We spend some time collecting water in our palms and pouring it over our heads to combat the natural reflex we all have to pull our face away from a splash. At first it’s uncomfortable, then I just feel stupid, but eventually it feels calming. Well, as calming as it’s possible to feel with chlorine-y liquid running down your face. Shaw demonstrates that the correct angle of my head guarantees no water can go up my nose, as does breathing out. Soon, I’m swimming on my own, with my head down (no nose-holding!), coming up for air in time with the movements of my arms and legs. The moment when I finally “get it” feels less like swimming, more like gliding weightlessly through my own underwater world. Keeping the rhythm and breathing in sync is actually very meditative. Or as Shaw poetically puts it: “Swimming is like writing a sentence, and the breathing is the punctuation.”
The delights of swimming
The delights of swimming
1/5 Now on display
The Art of Swimming from 1587 (British Library)
2/5 Vertical header
The proper way to dive in
3/5 Mixed bathing
Youngsters in the Thames in 1914 (Getty)
4/5 Henley-on-Thames Triathlon Ironman
The swimming leg (Getty)
5/5 A capital idea
Two divers jumping off the Embankment into the River Thames in London, near Westminster Bridge
I feel as streamlined as an otter, but then he films me on an iPad and shows me exactly what I’m doing wrong – head out higher than it needs to be when I come up for air, legs not quite in sync. Still, once I’ve perfected the stroke, it may feel slow, but I’m actually going much faster than I did “old lady” style. I’m so happy about finally putting my face in the deep end that I get carried away with breathing out bubbles. “Try to sound less like a Jacuzzi,” he laughs.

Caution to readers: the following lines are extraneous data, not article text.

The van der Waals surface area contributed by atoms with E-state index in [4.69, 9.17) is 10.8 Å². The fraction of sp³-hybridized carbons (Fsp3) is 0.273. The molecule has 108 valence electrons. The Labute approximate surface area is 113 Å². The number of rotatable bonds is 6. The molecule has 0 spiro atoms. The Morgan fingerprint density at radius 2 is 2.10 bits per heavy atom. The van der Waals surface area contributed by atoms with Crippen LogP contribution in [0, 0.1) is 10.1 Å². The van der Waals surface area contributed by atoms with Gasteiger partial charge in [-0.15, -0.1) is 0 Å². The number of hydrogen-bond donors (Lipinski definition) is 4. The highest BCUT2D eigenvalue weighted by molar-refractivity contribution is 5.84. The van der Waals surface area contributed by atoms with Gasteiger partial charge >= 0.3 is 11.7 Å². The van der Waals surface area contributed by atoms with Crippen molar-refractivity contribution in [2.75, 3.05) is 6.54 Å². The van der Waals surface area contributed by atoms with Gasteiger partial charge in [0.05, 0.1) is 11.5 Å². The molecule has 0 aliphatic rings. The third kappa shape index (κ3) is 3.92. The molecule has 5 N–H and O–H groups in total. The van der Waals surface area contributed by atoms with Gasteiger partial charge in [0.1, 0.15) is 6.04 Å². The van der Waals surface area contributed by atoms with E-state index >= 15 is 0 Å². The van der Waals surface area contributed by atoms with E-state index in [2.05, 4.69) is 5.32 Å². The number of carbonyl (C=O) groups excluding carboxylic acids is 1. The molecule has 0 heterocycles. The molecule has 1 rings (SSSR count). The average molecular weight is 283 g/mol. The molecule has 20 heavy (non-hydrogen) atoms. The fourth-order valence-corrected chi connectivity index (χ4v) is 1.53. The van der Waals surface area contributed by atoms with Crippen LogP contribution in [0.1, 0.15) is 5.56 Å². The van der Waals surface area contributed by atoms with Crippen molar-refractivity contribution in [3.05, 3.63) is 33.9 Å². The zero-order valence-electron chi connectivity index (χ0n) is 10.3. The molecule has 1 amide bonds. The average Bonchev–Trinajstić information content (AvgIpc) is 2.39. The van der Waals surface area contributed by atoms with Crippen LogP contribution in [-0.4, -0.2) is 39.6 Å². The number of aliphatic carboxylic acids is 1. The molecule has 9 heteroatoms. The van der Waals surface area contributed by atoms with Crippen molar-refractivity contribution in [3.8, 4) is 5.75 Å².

Shaw now spends most of his time training other people how to teach his method, and there are 250 Art of Swimming instructors worldwide, mostly in the UK and Portugal. “Some of them are physiotherapists, some are swimming teachers, some are Alexander Technique teachers,” he explains. “We have people training in their early twenties right through to their late sixties, and now we’re starting to train teachers in Greece, Germany, Holland and the US. Swimming is the only sport that you can do for your whole life, from a baby to 70-plus. You can just keep going. My mother is in her eighties and she’s still doing a kilometre of crawl every day.”
Ah yes, the crawl. The stroke that separates the part-time pool goers from the pros. When Shaw demonstrates it, it bears no resemblance to the thrashing, aggressive windmilling down the lane that you usually see. He turns his body almost totally to the side with every arm movement, there’s barely any splash – it looks graceful and effortless. I’m really keen to have a go, so we break down the crawl into poses that feel like a cross between fencing and Tai Chi.
All that breathing has left me feeling light-headed and a bit euphoric, so I can see why Shaw makes people evangelical. “Every person has an inner mermaid or merman,” he says. “If they say they don’t like swimming, it’s just because they have had a bad experience at some point. Unless something traumatises us, being in the water is a very natural activity. That’s my vision – to give people the right tools so that they can fulfil their potential in the water.”
It’s amazing that something I’ve struggled all my life with – putting my face underwater – can be overcome in one session. I could be an Art of Swimming convert, too. In fact, if you see someone in the pool who looks like an otter doing a Jacuzzi impression – that’s probably me. µ
For more information on The Art of Swimming, visit artofswimming.com. Prices start at £199 for a six-week course as one of a group of four to six swimmersReuse content